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giovanni

Italy
45 Posts

Posted - 26 Feb 2006 :  18:15:54  


I am particularly impressed by the following passage of PLATO; I remember that when the new EUROPEAN CONSTITUTION was drafted, the first draft contained a phrase from THUCYDIDES about Democracy, with my dismay this phrase has not been placed in the final text; something from the following would, perhaps, have had a better fortune:

But, in order that you don't think to have been fooled about my affirmation that all the Athenians believe that every man takes part of justice of of every other political virtue, here is the poof. In all others competences, as you say, if anybody affirms of being, for instance, an able flaut's player or of being able in any other art and he is not such, they either deride him or adirate against him and his neighbours go to him and try to retrieve him saying that he is mad. When, instead, the question is about justice or any other political virtue, even if everybody knows that he is unjust, when he says in the presence of many people the truth, against his own interest, the same thing which in the preceding case was deemed sapience, that is saying the truth, now is deemed madness; they sustain that all must declare of being rigthfull, either if they really are or if they are not, and that is mad one that maintains that he is not. This happens because they believe that everybody, of necessity, must somehow participate of this virtue, or, in the contrary, don't live among men.
The concept which I just expressed, is that Athenians rigthly accept that everyman gives advice when the political virtue is regarded, this because they believe that erybody partecipates of it.
........................................................................................................................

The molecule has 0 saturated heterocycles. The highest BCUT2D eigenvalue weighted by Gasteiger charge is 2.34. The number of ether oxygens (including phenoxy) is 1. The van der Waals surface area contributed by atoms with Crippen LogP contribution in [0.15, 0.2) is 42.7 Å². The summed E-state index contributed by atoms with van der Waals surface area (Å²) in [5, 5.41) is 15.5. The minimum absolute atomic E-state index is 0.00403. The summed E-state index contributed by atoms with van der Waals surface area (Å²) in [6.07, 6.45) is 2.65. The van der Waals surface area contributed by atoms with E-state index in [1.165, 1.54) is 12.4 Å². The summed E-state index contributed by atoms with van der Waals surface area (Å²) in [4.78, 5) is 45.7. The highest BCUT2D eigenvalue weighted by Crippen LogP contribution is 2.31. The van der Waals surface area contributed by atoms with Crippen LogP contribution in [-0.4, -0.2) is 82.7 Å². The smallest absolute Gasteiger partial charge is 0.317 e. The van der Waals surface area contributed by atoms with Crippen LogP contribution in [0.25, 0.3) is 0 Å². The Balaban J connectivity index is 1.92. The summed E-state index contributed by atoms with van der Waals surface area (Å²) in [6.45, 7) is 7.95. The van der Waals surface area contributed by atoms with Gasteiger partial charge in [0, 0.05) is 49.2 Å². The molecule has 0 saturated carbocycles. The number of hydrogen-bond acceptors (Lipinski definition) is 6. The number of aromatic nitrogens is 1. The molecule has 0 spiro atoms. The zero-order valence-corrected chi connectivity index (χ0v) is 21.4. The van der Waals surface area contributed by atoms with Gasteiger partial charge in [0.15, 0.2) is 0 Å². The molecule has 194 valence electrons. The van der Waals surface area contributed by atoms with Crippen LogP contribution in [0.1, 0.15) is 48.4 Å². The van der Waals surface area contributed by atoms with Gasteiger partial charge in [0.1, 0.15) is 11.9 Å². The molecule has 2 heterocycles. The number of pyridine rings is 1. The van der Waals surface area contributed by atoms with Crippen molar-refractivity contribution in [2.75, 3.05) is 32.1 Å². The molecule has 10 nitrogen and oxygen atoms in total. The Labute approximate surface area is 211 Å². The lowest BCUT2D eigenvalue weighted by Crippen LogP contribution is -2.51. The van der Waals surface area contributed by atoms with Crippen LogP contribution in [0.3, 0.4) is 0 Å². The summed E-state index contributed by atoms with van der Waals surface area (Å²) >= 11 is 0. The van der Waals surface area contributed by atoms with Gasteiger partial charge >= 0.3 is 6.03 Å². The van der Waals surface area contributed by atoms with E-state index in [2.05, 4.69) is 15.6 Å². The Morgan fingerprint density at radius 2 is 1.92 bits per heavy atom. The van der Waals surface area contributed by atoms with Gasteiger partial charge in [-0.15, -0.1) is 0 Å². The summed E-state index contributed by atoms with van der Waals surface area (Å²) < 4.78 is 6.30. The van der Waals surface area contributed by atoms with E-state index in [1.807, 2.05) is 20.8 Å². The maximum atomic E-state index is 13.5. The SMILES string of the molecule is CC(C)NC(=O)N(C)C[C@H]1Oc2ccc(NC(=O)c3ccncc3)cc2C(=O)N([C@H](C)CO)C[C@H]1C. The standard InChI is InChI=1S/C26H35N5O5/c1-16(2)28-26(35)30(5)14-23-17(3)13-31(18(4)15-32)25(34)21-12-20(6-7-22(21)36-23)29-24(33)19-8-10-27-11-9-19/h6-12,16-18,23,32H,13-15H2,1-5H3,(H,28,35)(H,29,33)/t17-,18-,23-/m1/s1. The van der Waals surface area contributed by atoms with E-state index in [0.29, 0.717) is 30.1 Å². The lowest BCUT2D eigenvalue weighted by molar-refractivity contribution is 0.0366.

It has been sufficiently demonstrated, Socrates, that yours fellows citizens rightfully admit also an iron worker or shoemaker to give advice in the political affairs and that they believe that virtue can be teached and transmitted.

PLATO, PROTAGORAS, 323a, ss

I find this a very interisteng text, the foundation of moderne Democracy, this and also other passage around it which I omit for concisivity, it is a pity that it is not in the European Constitution.
The passage from Thucydides, as I said, was proposed, but not inserted in the final text.


 

vsm

Romania
9 Posts

Posted - 13 May 2006 :  07:25:11  

 

There are a lot of negative things in these days democracy, do you think this is DEMOCRACY ? I really don't.

"I find this a very interisting text, the foundation of moderne Democracy, this and also other passage around it which I omit for concisivity, it is a pity that it is not in the European Constitution.
The passage from Thucydides, as I said, was proposed, but not inserted in the final text."


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giovanni

Italy
45 Posts

Posted - 14 May 2006 :  13:28:15  

 

Well, I agree, today democracy hardly is a real democracy. There are many thinks which are not in agreement with ancient democracy, I think to
DOCIMASIA , before entering a government function, anybody could oppose and espone the reasons for his opposing in a Tribunal.
EYTHYNA, at the expiring of any goverment function, even religious, one had to present a summary of his activities, and anybody could put a charge against him in Tribunal for not having properly performed his duties.
Also Tribunal were populars, not with magistrates selected through Universities.